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Tipping in Hawaii

Whom to Tip and How Much to Tip When Visiting Hawaii

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I'm always surprised by the number of visitors to Hawaii who do not tip appropriately and many that do not tip at all. Tipping in Hawaii is not only the right thing to do, it is absolutely essential for the livelihood of the local residents who work in the service industry. Most of the people you encounter listed below depend on tips for their living.

While Hawaii is located in the South Pacific where, on many islands, tipping is not required, Hawaii is a U.S. State and you should tip just like you would anywhere else in the United States. In fact, if anything, you should try to be a little more generous considering the very high cost of living in Hawaii.

So, then, whom should you tip and how much should you tip in Hawaii? There is no definitive answer, but I'll share with you my own personal tipping guidelines. If you think I've missed someone in my list, which is totally possible, just share your opinion in the section labeled Readers Respond at the end of this feature and we'll consider adding to the list.

At the Airport

Arrival - Most folks who arrive in the islands proceed directly to the luggage claim area and pick up their own bags. They then proceed to the rental car area, hotel shuttle, limo or taxi. If, however, you use the services of a luggage handler, you should tip $1-$2 per bag. If you take a shuttle bus to the car rental area, you should tip the shuttle driver $1 a bag minimum, especially if he or she helps you load and unload your bags from the shuttle.

Departure - If you take a shuttle bus from the car rental area, you should tip the shuttle driver $1 a bag minimum, especially if he or she helps you load and unload your bags from the shuttle. If you utilize curbside check-in or use the services of a luggage handler, you should tip $1-$2 per bag.

Taxis, Limos and Hotel Shuttles

For taxi and limo drivers you should tip 15% of the cost of the trip at minimum. If you use a courtesy hotel or resort shuttle, $1-$2 per bag is appropriate or $5 if you have only carry-on luggage.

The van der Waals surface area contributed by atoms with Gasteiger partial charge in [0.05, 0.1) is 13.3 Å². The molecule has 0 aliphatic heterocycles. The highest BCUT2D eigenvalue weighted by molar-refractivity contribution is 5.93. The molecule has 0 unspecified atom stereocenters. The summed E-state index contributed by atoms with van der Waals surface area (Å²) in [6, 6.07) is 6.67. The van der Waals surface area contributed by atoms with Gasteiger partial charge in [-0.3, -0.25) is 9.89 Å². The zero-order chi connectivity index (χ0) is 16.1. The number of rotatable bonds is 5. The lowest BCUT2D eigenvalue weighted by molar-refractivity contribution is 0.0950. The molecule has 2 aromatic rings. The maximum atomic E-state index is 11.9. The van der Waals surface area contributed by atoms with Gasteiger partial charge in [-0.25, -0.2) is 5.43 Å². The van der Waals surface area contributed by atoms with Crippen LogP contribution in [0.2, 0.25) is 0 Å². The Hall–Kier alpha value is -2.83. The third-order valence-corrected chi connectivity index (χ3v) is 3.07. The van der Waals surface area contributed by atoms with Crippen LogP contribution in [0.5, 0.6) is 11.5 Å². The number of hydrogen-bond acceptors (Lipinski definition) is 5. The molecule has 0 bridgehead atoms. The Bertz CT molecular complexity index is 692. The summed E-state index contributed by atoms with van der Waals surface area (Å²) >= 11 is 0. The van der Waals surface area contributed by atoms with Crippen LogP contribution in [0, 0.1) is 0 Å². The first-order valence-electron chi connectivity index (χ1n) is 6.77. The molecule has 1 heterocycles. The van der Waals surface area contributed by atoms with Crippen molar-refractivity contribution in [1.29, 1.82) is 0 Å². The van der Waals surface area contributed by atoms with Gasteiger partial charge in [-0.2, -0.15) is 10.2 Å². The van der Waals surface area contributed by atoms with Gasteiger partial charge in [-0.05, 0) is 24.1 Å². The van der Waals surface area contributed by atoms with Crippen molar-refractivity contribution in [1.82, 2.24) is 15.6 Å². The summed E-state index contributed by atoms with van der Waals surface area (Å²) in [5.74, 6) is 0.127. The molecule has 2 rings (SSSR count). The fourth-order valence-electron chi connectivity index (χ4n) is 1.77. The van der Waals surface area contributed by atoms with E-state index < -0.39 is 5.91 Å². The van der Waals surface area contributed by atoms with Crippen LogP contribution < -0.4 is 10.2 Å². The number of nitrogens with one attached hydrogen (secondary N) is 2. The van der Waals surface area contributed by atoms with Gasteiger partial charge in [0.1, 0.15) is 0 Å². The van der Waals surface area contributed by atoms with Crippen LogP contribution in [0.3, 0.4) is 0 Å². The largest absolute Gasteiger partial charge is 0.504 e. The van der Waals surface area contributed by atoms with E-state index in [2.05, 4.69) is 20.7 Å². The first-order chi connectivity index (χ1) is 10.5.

At Your Hotel or Resort

Bellmen - If you utilize a bellman to take your bags to your room on arrival or from your room on checkout, you should tip at least $2 per bag. Generally I tip $5 for 2 bags and $10 for anything more. Keep in mind that the bell staff have great memories and the more you tip, the more they'll do the little things for you during your stay.

Front Desk - No tip is required for the staff member who checks you in.

Concierge - Generally no tip is required, but if a special service or special reservation is secured, a tip is always welcome.

Parking Attendant/Valet - If you valet park, you should tip $2-$3 each time you retrieve your car. No tip is required when you leave your car when you return to the hotel or resort. If the attendant gets you a cab, a tip of $2 is appropriate.

Hotel Housekeeping Staff - I generally tip $2 per day and more if housekeeping does a really excellent job. I leave the tip in an envelope on the bureau marked "Housekeeping" or hand the envelope to the housekeeper if he or she is on the floor when I depart.

Room Service - Read your room service menu carefully. Most resorts build in a 15-20% tip in the bill. If not, then add the appropriate tip.

At a Restaurant or Bar

If you are dining at a sit down restaurant or drinking at a bar, a tip of 15-20% is appropriate, just like on the mainland. I generally tip 20% for good service and more for superb service. If, by some chance you check a coat, a dollar or two is appropriate when you pick up your coat.

If you are eating at a lunch stand, shrimp truck or any similar take-out location, they will generally have a tip jar where a couple of dollars per person is appropriate. There is no need to tip at one of the nationally owned take-out restaurants, i.e. McDonald's, Wendy's, KFC etc. For more information check out The Basics of Restaurant Tipping by About.com Guide, Lorri Mealey.

Activity Providers/Tours

This, quite frankly, is the one area where most visitors fall short. They either don't tip their tour guide or leave a totally inadequate tip. It's also the hardest area to state definitively how much to tip since tour costs vary widely and the 15-20% rule simply doesn't apply in most cases. Here are some general guidelines:

1-2 Hour Guided Group Tours - A tip of $5 per person minimum is generally appropriate.

2-4 Hour Group Tours - A tip of $10 per person minimum is generally appropriate.

4 Hour to Full Day Group Tours - A tip of $20 per person minimum is generally appropriate.

Helicopter Tours - A tip of $10 per person to the pilot for a one hour flight is generally appropriate. If the pilot is very friendly and especially knowledgeable, I generally tip $20.

Boat/Sailing/Catamaran Tours - Most sailings last 3-4 hours, less for a sunset sail. I generally hand $10 to one of the crew upon departure, more for longer sailings or if the crew has been especially helpful.

Customized/Individual Tours - You will need to decide what you feel is appropriate based on the services rendered. Here the 15-20% rule is generally applicable.

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